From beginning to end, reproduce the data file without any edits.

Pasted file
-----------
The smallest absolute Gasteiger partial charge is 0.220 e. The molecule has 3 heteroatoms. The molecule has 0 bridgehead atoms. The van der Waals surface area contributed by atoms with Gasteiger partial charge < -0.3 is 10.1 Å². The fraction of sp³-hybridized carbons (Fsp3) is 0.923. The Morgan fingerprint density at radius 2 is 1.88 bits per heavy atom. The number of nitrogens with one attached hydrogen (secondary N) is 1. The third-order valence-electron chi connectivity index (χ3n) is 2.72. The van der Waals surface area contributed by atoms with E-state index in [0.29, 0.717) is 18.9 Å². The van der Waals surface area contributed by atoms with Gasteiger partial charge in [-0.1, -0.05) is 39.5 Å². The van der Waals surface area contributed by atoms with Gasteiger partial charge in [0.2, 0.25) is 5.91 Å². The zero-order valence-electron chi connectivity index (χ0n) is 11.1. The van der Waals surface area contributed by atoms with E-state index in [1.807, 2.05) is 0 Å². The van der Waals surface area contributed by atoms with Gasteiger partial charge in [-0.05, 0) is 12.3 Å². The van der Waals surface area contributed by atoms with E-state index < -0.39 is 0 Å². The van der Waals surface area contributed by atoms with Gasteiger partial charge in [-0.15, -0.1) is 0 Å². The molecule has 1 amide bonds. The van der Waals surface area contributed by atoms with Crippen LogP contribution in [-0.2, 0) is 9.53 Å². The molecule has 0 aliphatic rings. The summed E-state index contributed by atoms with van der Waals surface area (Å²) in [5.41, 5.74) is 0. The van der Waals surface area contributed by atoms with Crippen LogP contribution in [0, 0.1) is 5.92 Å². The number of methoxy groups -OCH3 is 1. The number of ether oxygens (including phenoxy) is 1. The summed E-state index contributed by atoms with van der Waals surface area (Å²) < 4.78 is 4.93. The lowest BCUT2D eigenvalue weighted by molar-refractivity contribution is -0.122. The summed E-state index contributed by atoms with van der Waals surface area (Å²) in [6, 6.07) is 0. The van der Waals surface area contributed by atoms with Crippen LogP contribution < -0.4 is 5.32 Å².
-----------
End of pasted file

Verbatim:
The smallest absolute Gasteiger partial charge is 0.220 e. The molecule has 3 heteroatoms. The molecule has 0 bridgehead atoms. The van der Waals surface area contributed by atoms with Gasteiger partial charge < -0.3 is 10.1 Å². The fraction of sp³-hybridized carbons (Fsp3) is 0.923. The Morgan fingerprint density at radius 2 is 1.88 bits per heavy atom. The number of nitrogens with one attached hydrogen (secondary N) is 1. The third-order valence-electron chi connectivity index (χ3n) is 2.72. The van der Waals surface area contributed by atoms with E-state index in [0.29, 0.717) is 18.9 Å². The van der Waals surface area contributed by atoms with Gasteiger partial charge in [-0.1, -0.05) is 39.5 Å². The van der Waals surface area contributed by atoms with Gasteiger partial charge in [0.2, 0.25) is 5.91 Å². The zero-order valence-electron chi connectivity index (χ0n) is 11.1. The van der Waals surface area contributed by atoms with E-state index in [1.807, 2.05) is 0 Å². The van der Waals surface area contributed by atoms with Gasteiger partial charge in [-0.05, 0) is 12.3 Å². The van der Waals surface area contributed by atoms with E-state index < -0.39 is 0 Å². The van der Waals surface area contributed by atoms with Gasteiger partial charge in [-0.15, -0.1) is 0 Å². The molecule has 1 amide bonds. The van der Waals surface area contributed by atoms with Crippen LogP contribution in [-0.2, 0) is 9.53 Å². The molecule has 0 aliphatic rings. The summed E-state index contributed by atoms with van der Waals surface area (Å²) in [5.41, 5.74) is 0. The van der Waals surface area contributed by atoms with Crippen LogP contribution in [0, 0.1) is 5.92 Å². The number of methoxy groups -OCH3 is 1. The number of ether oxygens (including phenoxy) is 1. The summed E-state index contributed by atoms with van der Waals surface area (Å²) < 4.78 is 4.93. The lowest BCUT2D eigenvalue weighted by molar-refractivity contribution is -0.122. The summed E-state index contributed by atoms with van der Waals surface area (Å²) in [6, 6.07) is 0. The van der Waals surface area contributed by atoms with Crippen LogP contribution < -0.4 is 5.32 Å².